American music of days gone by endures in Virginia
Joe Wilson, folklorist and founder of the Crooked Road musical heritage tour, talks to chief arts correspondent Jeffrey Brown about the enduring legacy of old-time music in Virginia’s Blue Ridge Mountains.
In August, tens of thousands of fans and musicians gathered in the small town of Galax, Virginia, for the 79th Old Fiddler’s Convention.
When the festival began in 1935, one of its aims was to keep “alive the memories and sentiments of days gone by.” Folklorist Joe Wilson — founder of the Crooked Road musical heritage tour — says this mission endures across the region.
“It survives in a huge way,” Wilson told Jeffrey Brown.
Wilson traces the strength of the region’s musical tradition to the arrival of furniture factories across southern Virginia and North Carolina after the turn of the 20th century. The influx of jobs gave workers more time — and disposable income — to pursue the music they’d grown up enjoying.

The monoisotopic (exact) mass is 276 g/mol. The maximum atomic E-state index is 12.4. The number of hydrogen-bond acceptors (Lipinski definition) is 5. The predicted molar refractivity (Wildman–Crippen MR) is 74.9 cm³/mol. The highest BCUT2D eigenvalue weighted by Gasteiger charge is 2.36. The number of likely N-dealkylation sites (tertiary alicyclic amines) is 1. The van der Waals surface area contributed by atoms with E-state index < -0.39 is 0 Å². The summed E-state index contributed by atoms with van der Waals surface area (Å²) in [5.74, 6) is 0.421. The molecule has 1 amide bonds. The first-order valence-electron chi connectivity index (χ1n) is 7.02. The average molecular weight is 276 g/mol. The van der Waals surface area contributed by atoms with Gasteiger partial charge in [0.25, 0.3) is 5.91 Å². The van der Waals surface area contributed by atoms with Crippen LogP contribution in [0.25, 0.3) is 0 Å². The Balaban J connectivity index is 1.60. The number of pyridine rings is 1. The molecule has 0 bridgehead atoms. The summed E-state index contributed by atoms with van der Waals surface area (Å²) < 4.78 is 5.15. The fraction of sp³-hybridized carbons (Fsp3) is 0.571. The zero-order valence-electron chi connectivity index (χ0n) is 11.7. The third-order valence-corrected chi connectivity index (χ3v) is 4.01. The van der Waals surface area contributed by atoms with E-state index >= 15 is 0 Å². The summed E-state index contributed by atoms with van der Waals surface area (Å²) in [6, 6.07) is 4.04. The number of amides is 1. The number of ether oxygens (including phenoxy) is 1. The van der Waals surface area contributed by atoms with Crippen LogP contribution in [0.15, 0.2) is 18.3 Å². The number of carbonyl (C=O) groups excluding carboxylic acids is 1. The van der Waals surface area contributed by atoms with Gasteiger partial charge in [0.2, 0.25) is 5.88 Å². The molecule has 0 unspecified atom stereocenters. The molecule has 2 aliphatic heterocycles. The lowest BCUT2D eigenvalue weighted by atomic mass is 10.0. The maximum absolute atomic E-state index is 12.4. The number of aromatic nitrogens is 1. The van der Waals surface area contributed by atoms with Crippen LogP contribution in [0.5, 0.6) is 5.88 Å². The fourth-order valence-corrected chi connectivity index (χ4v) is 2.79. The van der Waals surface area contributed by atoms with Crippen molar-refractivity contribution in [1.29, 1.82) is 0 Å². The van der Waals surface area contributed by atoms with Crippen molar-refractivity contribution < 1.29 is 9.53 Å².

Now most of those factories have moved overseas. The Vaughan-Bassett plant in Galax opened in 1919 and today is one of the last remaining bedroom furniture factories left in the U.S. That plant figures prominently in a new book by Beth Macy, “Factory Man.”
You can watch Jeffrey Brown’s full report on “Factory Man” here.
Video by Frank Carlson and Victoria Fleischer.